This last week I read John Muir: The story of my boyhood and youth.
Many photos of Muir show him with a long beard reclining on a rock looking contemplative. Because of this, I’ve pictured his life as akin to the ideals of Ralph Waldo Emerson, and it turns out that Muir did spent several years living in a tiny cabin in Yosemite, communing with nature, doing science and reading Emerson. Perhaps my one-dimensional view of Muir had a basis in fact.
You may be wondering exactly what the great John Muir is known for, so here’s the ultra-short version before I share some stories from his boyhood and youth: He was a writer, naturalist and preservationist of our American wilderness. Muir was an ardent promoter for the idea of National Parks and is credited with the creation of Yosemite and Sequoia NP. He also co-founded the Sierra Club and led it until his death.
John Muir was born in Scotland in 1838. He went to school, lived in a large house with servants and enjoyed the attention of his loving grandparents. In his book John Muir: The story of my boyhood and youth, he describes flowers, a robin’s nest and many other early nature experiences.
What ran against my image of Muir as a peaceful philosopher was that Muir fought everyday of his boyhood. He says, “After attaining the manly, belligerent age of five or six years, very few of my school days passed without a fist fight, and half a dozen was no uncommon number” (p. 24-25, John Muir.)
Perhaps such a fighting spirit helped Muir to accomplish all he did. He certainly had exceptional grit; fearlessness in the face of dangers and challenges would have helped him to live alone in the woods for years.
When John was 11, he, his father and two younger brothers set out for America, while his mother and sisters stayed in Scotland. His father had decided to migrate for religious reasons because he didn’t find the Church of Scotland strict enough.
John and his brothers were excited about migrating. Once in Wisconsin, the four of them — one man, 11 year old John and two younger brothers — set about clearing the wilderness homestead in Wisconsin, planting the first crops and building a house for the family of ten. It was grueling work for the three young boys no doubt.
There are chapters of Muir’s writing describing in rich detail the flora and fauna of Wisconsin as well as his labour on the farm. In between the poetic observations of nature, he slips in a paragraph here and there about the strictness of his father or how he worked 16-17 hours a day from the age 11 until he left home at age 19.
Once his father’s demands almost killed John when he had John dig a water well with some mason’s chisels. The well took weeks and months to dig, as the bottom was sandstone and he had to dig it out painstakingly with the tiny tools. It seemed like nature was John’s solace, his escape and entertainment for his bright and curious mind while his muscles and body were compelled to complete endless labor.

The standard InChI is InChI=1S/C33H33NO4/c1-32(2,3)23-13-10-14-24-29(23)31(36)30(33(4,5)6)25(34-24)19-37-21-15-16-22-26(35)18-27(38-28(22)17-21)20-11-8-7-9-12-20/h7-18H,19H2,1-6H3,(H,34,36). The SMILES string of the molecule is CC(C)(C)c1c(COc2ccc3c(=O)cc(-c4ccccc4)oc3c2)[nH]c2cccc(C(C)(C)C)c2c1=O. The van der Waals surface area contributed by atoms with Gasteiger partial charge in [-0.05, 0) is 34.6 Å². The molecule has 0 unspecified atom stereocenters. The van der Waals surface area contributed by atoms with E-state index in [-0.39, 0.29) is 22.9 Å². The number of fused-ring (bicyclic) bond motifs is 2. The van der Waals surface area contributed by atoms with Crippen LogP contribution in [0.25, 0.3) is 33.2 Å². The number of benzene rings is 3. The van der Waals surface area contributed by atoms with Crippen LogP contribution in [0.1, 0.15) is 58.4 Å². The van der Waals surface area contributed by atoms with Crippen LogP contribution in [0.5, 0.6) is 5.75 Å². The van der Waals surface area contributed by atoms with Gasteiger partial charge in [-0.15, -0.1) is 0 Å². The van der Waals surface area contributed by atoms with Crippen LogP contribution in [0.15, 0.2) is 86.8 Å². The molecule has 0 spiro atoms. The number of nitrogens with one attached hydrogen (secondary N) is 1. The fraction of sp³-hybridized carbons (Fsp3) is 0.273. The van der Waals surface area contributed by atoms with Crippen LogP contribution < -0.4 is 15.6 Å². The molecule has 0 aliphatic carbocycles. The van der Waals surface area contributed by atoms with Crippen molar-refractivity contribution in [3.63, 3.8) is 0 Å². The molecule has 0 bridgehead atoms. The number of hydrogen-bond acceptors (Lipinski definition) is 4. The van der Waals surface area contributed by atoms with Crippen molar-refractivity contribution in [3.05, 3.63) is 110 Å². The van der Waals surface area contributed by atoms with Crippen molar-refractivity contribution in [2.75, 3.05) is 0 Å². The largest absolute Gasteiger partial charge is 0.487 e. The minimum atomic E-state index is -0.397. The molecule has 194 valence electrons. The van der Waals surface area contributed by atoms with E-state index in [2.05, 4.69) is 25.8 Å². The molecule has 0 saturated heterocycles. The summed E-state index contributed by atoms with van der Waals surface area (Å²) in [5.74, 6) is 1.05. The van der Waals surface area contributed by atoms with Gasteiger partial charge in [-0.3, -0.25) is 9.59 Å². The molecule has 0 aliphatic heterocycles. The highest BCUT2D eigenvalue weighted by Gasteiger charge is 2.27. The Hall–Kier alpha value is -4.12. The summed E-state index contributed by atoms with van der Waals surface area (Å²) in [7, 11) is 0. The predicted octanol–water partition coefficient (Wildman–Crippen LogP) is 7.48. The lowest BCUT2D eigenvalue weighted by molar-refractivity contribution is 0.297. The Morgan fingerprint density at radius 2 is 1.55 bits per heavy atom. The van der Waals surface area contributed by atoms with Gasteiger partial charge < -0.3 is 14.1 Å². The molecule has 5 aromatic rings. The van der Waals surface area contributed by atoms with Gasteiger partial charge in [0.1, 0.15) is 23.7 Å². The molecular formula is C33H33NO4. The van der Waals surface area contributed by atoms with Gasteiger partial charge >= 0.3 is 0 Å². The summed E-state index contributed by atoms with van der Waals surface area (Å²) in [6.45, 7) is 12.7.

The third and last surprising fact from Muir’s youth was that, as much as he loved nature, his first or other area of interest was engineering. As an older teen, Muir started rising at 1 AM in the morning to work on engineering projects of his own design, such as a clock, a barometer, a thermometer, and more. His father wasn’t happy that he was giving up sleep to build things, but he didn’t stop him either. His father seems to have been secretly pleased with John’s creations.
When John did leave home at 19, it was these inventions carved from hickory wood that opened doors for him. On a neighbor’s suggestion, he took them to the Wisconsin State Fair. At the fair, people were incredibly impressed with John’s creations, and he made connections that led to his first jobs.
For someone who found writing difficult, Muir wrote a surprising number of books. He wrote 12 books and 300 articles. The book jacket says that “this portion of his autobiography is one of the classic accounts of pioneering, and of the heartbreaking toil demanded of those who would make cultivated fields out of wild land.”
I found the book John Muir: The story of my boyhood and youth fascinating on multiple levels from its accounts of pioneer life to the events and places and people that shaped John Muir. The close-observed and romantic descriptions of nature moved me and I think other readers will find them distinctive as well.
Photos in this article are from the Steep Ravine Trail, Marin, CA and the nearby Matt Davis Trail. Taking photos of mosses and forests is my greatest joy and has been for several years. While you are here, check out the shop with jewelry for nature-lovers associated with this blog.